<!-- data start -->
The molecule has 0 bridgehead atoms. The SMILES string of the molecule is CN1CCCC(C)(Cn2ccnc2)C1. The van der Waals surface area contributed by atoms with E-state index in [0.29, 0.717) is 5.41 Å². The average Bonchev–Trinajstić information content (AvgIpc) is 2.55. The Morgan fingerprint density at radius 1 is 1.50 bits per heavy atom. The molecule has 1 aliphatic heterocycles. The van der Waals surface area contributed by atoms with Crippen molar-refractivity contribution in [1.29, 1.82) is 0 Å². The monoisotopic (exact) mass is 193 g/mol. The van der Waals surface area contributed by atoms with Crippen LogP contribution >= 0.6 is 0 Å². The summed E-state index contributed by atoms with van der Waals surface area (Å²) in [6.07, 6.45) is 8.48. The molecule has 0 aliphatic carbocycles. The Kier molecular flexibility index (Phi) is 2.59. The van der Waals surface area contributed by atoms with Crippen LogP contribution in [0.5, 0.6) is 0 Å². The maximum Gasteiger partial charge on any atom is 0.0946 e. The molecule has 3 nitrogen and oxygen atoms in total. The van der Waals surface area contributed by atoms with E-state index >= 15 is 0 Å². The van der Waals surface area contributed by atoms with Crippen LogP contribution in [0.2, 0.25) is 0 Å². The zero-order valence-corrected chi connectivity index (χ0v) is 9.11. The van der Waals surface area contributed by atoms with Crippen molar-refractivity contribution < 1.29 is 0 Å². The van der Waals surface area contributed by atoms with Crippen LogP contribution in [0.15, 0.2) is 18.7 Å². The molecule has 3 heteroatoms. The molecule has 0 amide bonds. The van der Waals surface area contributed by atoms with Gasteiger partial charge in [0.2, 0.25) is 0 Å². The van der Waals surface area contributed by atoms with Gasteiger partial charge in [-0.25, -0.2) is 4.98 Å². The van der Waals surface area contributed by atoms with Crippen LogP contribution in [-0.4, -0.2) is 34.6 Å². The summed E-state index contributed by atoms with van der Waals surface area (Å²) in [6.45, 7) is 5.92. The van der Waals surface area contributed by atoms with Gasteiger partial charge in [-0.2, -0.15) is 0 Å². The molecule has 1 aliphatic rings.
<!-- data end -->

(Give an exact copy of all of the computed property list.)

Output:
The molecule has 0 bridgehead atoms. The SMILES string of the molecule is CN1CCCC(C)(Cn2ccnc2)C1. The van der Waals surface area contributed by atoms with E-state index in [0.29, 0.717) is 5.41 Å². The average Bonchev–Trinajstić information content (AvgIpc) is 2.55. The Morgan fingerprint density at radius 1 is 1.50 bits per heavy atom. The molecule has 1 aliphatic heterocycles. The van der Waals surface area contributed by atoms with Crippen molar-refractivity contribution in [1.29, 1.82) is 0 Å². The monoisotopic (exact) mass is 193 g/mol. The van der Waals surface area contributed by atoms with Crippen LogP contribution >= 0.6 is 0 Å². The summed E-state index contributed by atoms with van der Waals surface area (Å²) in [6.07, 6.45) is 8.48. The molecule has 0 aliphatic carbocycles. The Kier molecular flexibility index (Phi) is 2.59. The van der Waals surface area contributed by atoms with Crippen LogP contribution in [0.5, 0.6) is 0 Å². The maximum Gasteiger partial charge on any atom is 0.0946 e. The molecule has 3 nitrogen and oxygen atoms in total. The van der Waals surface area contributed by atoms with E-state index >= 15 is 0 Å². The van der Waals surface area contributed by atoms with Crippen LogP contribution in [0.2, 0.25) is 0 Å². The zero-order valence-corrected chi connectivity index (χ0v) is 9.11. The van der Waals surface area contributed by atoms with Crippen molar-refractivity contribution < 1.29 is 0 Å². The van der Waals surface area contributed by atoms with Crippen LogP contribution in [0.15, 0.2) is 18.7 Å². The molecule has 3 heteroatoms. The molecule has 0 amide bonds. The van der Waals surface area contributed by atoms with Gasteiger partial charge in [0.2, 0.25) is 0 Å². The van der Waals surface area contributed by atoms with Gasteiger partial charge in [-0.25, -0.2) is 4.98 Å². The van der Waals surface area contributed by atoms with Crippen LogP contribution in [-0.4, -0.2) is 34.6 Å². The summed E-state index contributed by atoms with van der Waals surface area (Å²) in [6.45, 7) is 5.92. The van der Waals surface area contributed by atoms with Gasteiger partial charge in [-0.2, -0.15) is 0 Å². The molecule has 1 aliphatic rings.